Not long ago, the coffee-brewing industry revolved around convenience. It was all about where you could you grab a hot cup of joe on the go, finding the fastest way to extract the caffeine out of those magical beans and inject it into your bloodstream.
Fortunately for all coffee lovers, the coffee culture has greatly evolved since then. Now, some coffee geeks are bravely roasting their own beans at home. The nerdiest are buzzing about the most-expensive beans — like civet coffee (known as “cat poop coffee”), or the newest strange coffee to join the scene, Black Ivory Coffee, which is similarly made using elephants. And others attend regulated coffee cupping rituals to evaluate and discover certain flavors, aromas, and nuances of different coffees.
But it doesn’t matter how fancy, refined, or perfectly-roasted your coffee beans are if you aren’t giving them a proper brew. By not focusing on how your coffee is made, you could be missing out on the beautiful flavors and aromas your specialty beans possess. I recently discovered the difference it makes at a home brewing class at Joe, a rapidly expanding small chain of coffee shops, where I learned of the many kinds of brewing gadgets and devices you can buy in order to make a better cup of coffee at home. Surely you’ve seen them before. They fill counters of high-end coffee shops across the country — various pour-over options and a range of different presses.
The first thing Azeb wanted to know about me was if I was on Facebook. After that she got to the less important stuff: Where I was from, if I was married, had kids, believed in God — and what was I doing in southern Ethiopia? Azeb, a 25-year-old business student with big glowing eyes and long dark hair, was born and raised not far from where we were having breakfast. We ended up sitting together when we realized we were the only people in the dining room at the Lesiwon Hotel in Yirgacheffe, the namesake town of a region known to coffee cognoscenti for producing some of Ethiopia’s highest-quality coffee beans.
As Azeb scooped up pieces of her omelet with torn-off hunks of bread, as is the Ethiopian custom, I stabbed at mine with a fork and told her about my travels thus far in her country. But it was something I mentioned in passing that seriously broke the ice. Until this trip — specifically the day prior to our chance encounter, when I had driven down from Addis Ababa, the Ethiopian capital, to the southern part of the country — I had never seen a coffee tree.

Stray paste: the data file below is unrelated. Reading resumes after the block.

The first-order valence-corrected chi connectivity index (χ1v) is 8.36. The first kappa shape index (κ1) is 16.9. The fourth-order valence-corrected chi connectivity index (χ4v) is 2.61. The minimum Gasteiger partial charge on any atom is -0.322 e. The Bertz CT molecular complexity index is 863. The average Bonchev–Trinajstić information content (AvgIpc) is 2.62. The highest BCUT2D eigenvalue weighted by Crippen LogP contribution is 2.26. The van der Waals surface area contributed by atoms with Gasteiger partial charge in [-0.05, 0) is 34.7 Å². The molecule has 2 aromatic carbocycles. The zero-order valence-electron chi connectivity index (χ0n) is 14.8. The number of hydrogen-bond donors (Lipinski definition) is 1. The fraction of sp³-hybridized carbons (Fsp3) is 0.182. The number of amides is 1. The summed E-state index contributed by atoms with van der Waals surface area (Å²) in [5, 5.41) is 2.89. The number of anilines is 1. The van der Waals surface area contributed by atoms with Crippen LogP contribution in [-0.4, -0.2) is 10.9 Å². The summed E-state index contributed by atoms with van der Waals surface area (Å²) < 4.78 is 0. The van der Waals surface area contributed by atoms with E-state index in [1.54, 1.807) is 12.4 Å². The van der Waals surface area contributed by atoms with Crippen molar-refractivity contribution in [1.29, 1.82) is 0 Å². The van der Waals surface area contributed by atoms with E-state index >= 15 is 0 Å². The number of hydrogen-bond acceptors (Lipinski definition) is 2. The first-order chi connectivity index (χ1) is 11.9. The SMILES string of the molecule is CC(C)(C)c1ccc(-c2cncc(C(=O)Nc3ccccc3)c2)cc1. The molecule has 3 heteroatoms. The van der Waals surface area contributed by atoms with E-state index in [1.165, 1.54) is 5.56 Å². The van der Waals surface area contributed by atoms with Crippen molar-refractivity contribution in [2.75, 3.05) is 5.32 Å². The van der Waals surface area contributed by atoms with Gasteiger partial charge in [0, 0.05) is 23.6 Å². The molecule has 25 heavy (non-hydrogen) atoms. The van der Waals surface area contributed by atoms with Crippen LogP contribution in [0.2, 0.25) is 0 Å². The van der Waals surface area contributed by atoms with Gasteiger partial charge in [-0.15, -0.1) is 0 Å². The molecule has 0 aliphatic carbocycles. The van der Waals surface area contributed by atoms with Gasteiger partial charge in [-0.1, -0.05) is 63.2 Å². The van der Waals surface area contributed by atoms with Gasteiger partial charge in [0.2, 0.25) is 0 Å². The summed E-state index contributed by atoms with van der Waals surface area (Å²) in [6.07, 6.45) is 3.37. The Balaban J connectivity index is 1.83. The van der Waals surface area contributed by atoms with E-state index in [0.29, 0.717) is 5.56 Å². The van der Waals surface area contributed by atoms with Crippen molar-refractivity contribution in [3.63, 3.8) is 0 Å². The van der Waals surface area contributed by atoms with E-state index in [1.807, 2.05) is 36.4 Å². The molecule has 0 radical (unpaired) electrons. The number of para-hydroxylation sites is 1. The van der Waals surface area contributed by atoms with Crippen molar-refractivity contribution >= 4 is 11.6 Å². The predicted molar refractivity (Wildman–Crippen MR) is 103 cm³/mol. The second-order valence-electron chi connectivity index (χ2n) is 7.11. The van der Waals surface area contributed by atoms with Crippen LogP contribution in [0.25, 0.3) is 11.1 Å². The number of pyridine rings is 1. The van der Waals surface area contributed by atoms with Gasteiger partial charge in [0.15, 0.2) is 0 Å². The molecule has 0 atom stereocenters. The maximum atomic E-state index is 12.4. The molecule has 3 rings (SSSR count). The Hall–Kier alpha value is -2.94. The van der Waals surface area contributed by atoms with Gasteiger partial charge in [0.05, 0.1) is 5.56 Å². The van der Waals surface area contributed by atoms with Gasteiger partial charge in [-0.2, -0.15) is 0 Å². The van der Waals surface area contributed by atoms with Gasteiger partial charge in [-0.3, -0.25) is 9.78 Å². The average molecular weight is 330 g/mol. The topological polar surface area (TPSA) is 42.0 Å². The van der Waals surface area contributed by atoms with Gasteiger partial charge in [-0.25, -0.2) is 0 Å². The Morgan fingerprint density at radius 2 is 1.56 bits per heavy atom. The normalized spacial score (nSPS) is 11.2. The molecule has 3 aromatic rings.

Azeb’s mouth fell open, her head tilted heavenward, and she let out a high-pitched laugh. “You’d never seen a coffee cherry before?” she said, and then she just stared at me, her mouth still agape, as if I’d just casually asked her if airplanes drive on invisible roads in the sky.
Even the most unrefined palate can tell the difference between a good cup of coffee and a bad cup of coffee. I’m well aware that the fine line between the two can easily affect the outlook of an entire day.
After years of enjoying my store-bought coffee in blissful ignorance, I started to wonder what I was really paying for when I threw down three dollars for a cup of hot bean water. I found that even with hand crafted Japanese kettles, meticulously weighed beans, and the never-ending list of “the best” brewing methodologies, we have little control over our own brew. Not even the most well-equipped coffee connoisseur does.
Walk into Houndstooth Coffee on North Lamar in Austin on any given afternoon and the scene looks pretty average. A friendly barista takes orders at the counter, the familiar sound of the coffee grinder whirs in the background and clusters of people study and chat over cups of steaming java.
If it’s a Monday or Thursday at 1:30 p.m., things might look a little different. The atmosphere changes when a group of 6-7 people gather around the rectangular white table in the center of the room, alternately smelling or sipping through a series of cups of coffee. Patrons sneak glances at the group as their heads bob up and down like chickens pecking at feed, sniffing and slurping coffee and engaging in caffeinated discussion. MORE
When I studied abroad in Rome a few years ago, my travel packet included a primer for ordering espresso from the little museum café around the corner from our classrooms. To begin with, we were warned, don’t order espresso, a term which refers to a technique and not a beverage. Instead order caffè — short for caffè espresso, there’s no other kind — and embellish the word with lyrical phrases to indicate how long to let water seep through pressed grounds and how much milk to add and when.
I usually don’t make much conversation in cabs, but this cab driver had many questions. What kind of music did I want to listen to? He thought I might prefer one station if I was going to a club, another if headed to a date. Was I going on a date? Ah, a double date. Did I know the other couple well? Going to a nice dinner?
I fell quiet after this deposition, but after a few minutes of cruising downtown in the rain, the driver surprised me with another question. “What is the alphabet of dating?” he asked.